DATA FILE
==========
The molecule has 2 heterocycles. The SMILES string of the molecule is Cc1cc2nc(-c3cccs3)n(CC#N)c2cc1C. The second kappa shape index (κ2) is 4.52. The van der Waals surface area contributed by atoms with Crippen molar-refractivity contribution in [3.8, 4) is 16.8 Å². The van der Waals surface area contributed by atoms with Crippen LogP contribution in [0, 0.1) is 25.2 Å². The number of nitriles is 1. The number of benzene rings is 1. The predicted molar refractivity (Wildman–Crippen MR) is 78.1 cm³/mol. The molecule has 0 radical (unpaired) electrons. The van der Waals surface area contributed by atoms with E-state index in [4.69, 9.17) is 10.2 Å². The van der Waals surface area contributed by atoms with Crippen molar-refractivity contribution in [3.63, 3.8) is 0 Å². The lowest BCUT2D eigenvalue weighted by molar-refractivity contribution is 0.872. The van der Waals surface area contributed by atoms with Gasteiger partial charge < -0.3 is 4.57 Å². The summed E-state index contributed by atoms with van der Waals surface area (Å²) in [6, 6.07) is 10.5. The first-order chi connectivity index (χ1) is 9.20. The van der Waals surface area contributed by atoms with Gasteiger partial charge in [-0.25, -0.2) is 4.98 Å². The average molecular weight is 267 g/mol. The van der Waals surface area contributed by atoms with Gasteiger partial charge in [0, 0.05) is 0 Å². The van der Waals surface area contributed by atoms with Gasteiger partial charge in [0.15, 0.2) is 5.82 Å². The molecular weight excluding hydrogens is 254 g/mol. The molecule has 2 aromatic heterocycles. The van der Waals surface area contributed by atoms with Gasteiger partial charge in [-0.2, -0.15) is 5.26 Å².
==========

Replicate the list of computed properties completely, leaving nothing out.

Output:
The molecule has 2 heterocycles. The SMILES string of the molecule is Cc1cc2nc(-c3cccs3)n(CC#N)c2cc1C. The second kappa shape index (κ2) is 4.52. The van der Waals surface area contributed by atoms with Crippen molar-refractivity contribution in [3.8, 4) is 16.8 Å². The van der Waals surface area contributed by atoms with Crippen LogP contribution in [0, 0.1) is 25.2 Å². The number of nitriles is 1. The number of benzene rings is 1. The predicted molar refractivity (Wildman–Crippen MR) is 78.1 cm³/mol. The molecule has 0 radical (unpaired) electrons. The van der Waals surface area contributed by atoms with E-state index in [4.69, 9.17) is 10.2 Å². The van der Waals surface area contributed by atoms with Crippen molar-refractivity contribution in [3.63, 3.8) is 0 Å². The lowest BCUT2D eigenvalue weighted by molar-refractivity contribution is 0.872. The van der Waals surface area contributed by atoms with Gasteiger partial charge < -0.3 is 4.57 Å². The summed E-state index contributed by atoms with van der Waals surface area (Å²) in [6, 6.07) is 10.5. The first-order chi connectivity index (χ1) is 9.20. The van der Waals surface area contributed by atoms with Gasteiger partial charge in [-0.25, -0.2) is 4.98 Å². The average molecular weight is 267 g/mol. The van der Waals surface area contributed by atoms with Gasteiger partial charge in [0, 0.05) is 0 Å². The van der Waals surface area contributed by atoms with Gasteiger partial charge in [0.15, 0.2) is 5.82 Å². The molecular weight excluding hydrogens is 254 g/mol. The molecule has 2 aromatic heterocycles. The van der Waals surface area contributed by atoms with Gasteiger partial charge in [-0.2, -0.15) is 5.26 Å².